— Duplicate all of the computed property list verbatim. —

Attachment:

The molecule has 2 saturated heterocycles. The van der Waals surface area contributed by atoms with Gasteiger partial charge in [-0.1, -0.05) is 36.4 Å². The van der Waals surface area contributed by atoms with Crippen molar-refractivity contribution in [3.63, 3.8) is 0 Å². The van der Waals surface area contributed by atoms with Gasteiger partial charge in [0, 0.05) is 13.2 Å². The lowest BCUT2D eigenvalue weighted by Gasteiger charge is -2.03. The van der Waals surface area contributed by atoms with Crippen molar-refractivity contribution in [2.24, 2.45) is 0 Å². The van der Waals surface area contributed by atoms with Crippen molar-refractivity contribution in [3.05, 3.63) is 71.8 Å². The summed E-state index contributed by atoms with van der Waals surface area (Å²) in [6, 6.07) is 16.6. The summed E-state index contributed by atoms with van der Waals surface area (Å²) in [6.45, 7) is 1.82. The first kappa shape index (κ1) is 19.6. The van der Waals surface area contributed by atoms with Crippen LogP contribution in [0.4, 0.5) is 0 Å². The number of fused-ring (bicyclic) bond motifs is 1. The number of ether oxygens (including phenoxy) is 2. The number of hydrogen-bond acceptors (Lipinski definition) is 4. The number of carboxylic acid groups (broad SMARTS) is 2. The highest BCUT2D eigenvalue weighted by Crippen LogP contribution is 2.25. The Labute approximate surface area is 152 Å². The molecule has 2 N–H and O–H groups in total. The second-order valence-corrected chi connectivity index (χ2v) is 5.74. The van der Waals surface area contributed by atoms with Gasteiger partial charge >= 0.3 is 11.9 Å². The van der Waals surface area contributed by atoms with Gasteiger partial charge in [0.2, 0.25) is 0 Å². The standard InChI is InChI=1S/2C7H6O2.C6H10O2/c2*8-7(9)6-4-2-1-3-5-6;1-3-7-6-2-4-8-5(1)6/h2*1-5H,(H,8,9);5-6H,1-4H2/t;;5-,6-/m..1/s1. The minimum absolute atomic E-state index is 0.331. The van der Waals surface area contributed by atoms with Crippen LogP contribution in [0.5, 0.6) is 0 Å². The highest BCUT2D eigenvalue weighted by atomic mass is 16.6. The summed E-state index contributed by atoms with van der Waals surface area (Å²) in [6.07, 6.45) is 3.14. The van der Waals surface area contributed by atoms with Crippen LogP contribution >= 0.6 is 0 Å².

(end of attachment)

The molecule has 2 saturated heterocycles. The van der Waals surface area contributed by atoms with Gasteiger partial charge in [-0.1, -0.05) is 36.4 Å². The van der Waals surface area contributed by atoms with Crippen molar-refractivity contribution in [3.63, 3.8) is 0 Å². The van der Waals surface area contributed by atoms with Gasteiger partial charge in [0, 0.05) is 13.2 Å². The lowest BCUT2D eigenvalue weighted by Gasteiger charge is -2.03. The van der Waals surface area contributed by atoms with Crippen molar-refractivity contribution in [2.24, 2.45) is 0 Å². The van der Waals surface area contributed by atoms with Crippen molar-refractivity contribution in [3.05, 3.63) is 71.8 Å². The summed E-state index contributed by atoms with van der Waals surface area (Å²) in [6, 6.07) is 16.6. The summed E-state index contributed by atoms with van der Waals surface area (Å²) in [6.45, 7) is 1.82. The first kappa shape index (κ1) is 19.6. The van der Waals surface area contributed by atoms with Crippen LogP contribution in [0.4, 0.5) is 0 Å². The number of fused-ring (bicyclic) bond motifs is 1. The number of ether oxygens (including phenoxy) is 2. The number of hydrogen-bond acceptors (Lipinski definition) is 4. The number of carboxylic acid groups (broad SMARTS) is 2. The highest BCUT2D eigenvalue weighted by Crippen LogP contribution is 2.25. The Labute approximate surface area is 152 Å². The molecule has 2 N–H and O–H groups in total. The second-order valence-corrected chi connectivity index (χ2v) is 5.74. The van der Waals surface area contributed by atoms with Gasteiger partial charge >= 0.3 is 11.9 Å². The van der Waals surface area contributed by atoms with Gasteiger partial charge in [0.2, 0.25) is 0 Å². The standard InChI is InChI=1S/2C7H6O2.C6H10O2/c2*8-7(9)6-4-2-1-3-5-6;1-3-7-6-2-4-8-5(1)6/h2*1-5H,(H,8,9);5-6H,1-4H2/t;;5-,6-/m..1/s1. The minimum absolute atomic E-state index is 0.331. The van der Waals surface area contributed by atoms with Crippen LogP contribution in [0.5, 0.6) is 0 Å². The highest BCUT2D eigenvalue weighted by atomic mass is 16.6. The summed E-state index contributed by atoms with van der Waals surface area (Å²) in [6.07, 6.45) is 3.14. The van der Waals surface area contributed by atoms with Crippen LogP contribution >= 0.6 is 0 Å².